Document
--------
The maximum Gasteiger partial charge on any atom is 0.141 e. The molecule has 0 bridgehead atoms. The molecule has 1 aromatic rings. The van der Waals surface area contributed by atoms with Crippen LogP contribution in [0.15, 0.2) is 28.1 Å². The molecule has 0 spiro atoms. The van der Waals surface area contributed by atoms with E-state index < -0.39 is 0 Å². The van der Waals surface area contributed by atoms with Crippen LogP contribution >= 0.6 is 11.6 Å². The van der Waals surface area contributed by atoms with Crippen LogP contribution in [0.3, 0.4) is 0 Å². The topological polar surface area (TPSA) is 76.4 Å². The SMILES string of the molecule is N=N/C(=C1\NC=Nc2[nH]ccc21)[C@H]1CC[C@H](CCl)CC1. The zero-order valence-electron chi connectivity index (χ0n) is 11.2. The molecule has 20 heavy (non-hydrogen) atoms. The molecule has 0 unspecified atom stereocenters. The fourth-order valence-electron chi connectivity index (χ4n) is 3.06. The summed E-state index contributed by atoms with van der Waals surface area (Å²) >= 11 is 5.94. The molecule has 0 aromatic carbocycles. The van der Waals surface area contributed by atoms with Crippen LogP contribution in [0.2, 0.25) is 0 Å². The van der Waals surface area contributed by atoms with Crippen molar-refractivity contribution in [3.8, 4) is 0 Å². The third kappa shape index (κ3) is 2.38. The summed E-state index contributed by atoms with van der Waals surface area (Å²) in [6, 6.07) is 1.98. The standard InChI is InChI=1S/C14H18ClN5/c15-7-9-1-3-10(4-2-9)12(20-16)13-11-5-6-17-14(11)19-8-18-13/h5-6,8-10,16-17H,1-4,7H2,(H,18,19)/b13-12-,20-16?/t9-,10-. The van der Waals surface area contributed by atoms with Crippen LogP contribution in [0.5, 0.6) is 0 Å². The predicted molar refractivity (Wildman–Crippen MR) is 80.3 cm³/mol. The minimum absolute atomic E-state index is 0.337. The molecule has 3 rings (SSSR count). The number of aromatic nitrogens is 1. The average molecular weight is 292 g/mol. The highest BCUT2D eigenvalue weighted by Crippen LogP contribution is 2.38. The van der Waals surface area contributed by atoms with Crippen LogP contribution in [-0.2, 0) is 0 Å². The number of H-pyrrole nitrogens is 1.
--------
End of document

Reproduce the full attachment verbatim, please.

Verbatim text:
The maximum Gasteiger partial charge on any atom is 0.141 e. The molecule has 0 bridgehead atoms. The molecule has 1 aromatic rings. The van der Waals surface area contributed by atoms with Crippen LogP contribution in [0.15, 0.2) is 28.1 Å². The molecule has 0 spiro atoms. The van der Waals surface area contributed by atoms with E-state index < -0.39 is 0 Å². The van der Waals surface area contributed by atoms with Crippen LogP contribution >= 0.6 is 11.6 Å². The van der Waals surface area contributed by atoms with Crippen LogP contribution in [0.3, 0.4) is 0 Å². The topological polar surface area (TPSA) is 76.4 Å². The SMILES string of the molecule is N=N/C(=C1\NC=Nc2[nH]ccc21)[C@H]1CC[C@H](CCl)CC1. The zero-order valence-electron chi connectivity index (χ0n) is 11.2. The molecule has 20 heavy (non-hydrogen) atoms. The molecule has 0 unspecified atom stereocenters. The fourth-order valence-electron chi connectivity index (χ4n) is 3.06. The summed E-state index contributed by atoms with van der Waals surface area (Å²) >= 11 is 5.94. The molecule has 0 aromatic carbocycles. The van der Waals surface area contributed by atoms with Crippen LogP contribution in [0.2, 0.25) is 0 Å². The van der Waals surface area contributed by atoms with Crippen molar-refractivity contribution in [3.8, 4) is 0 Å². The third kappa shape index (κ3) is 2.38. The summed E-state index contributed by atoms with van der Waals surface area (Å²) in [6, 6.07) is 1.98. The standard InChI is InChI=1S/C14H18ClN5/c15-7-9-1-3-10(4-2-9)12(20-16)13-11-5-6-17-14(11)19-8-18-13/h5-6,8-10,16-17H,1-4,7H2,(H,18,19)/b13-12-,20-16?/t9-,10-. The van der Waals surface area contributed by atoms with Crippen LogP contribution in [0.5, 0.6) is 0 Å². The predicted molar refractivity (Wildman–Crippen MR) is 80.3 cm³/mol. The minimum absolute atomic E-state index is 0.337. The molecule has 3 rings (SSSR count). The number of aromatic nitrogens is 1. The average molecular weight is 292 g/mol. The highest BCUT2D eigenvalue weighted by Crippen LogP contribution is 2.38. The van der Waals surface area contributed by atoms with Crippen LogP contribution in [-0.2, 0) is 0 Å². The number of H-pyrrole nitrogens is 1.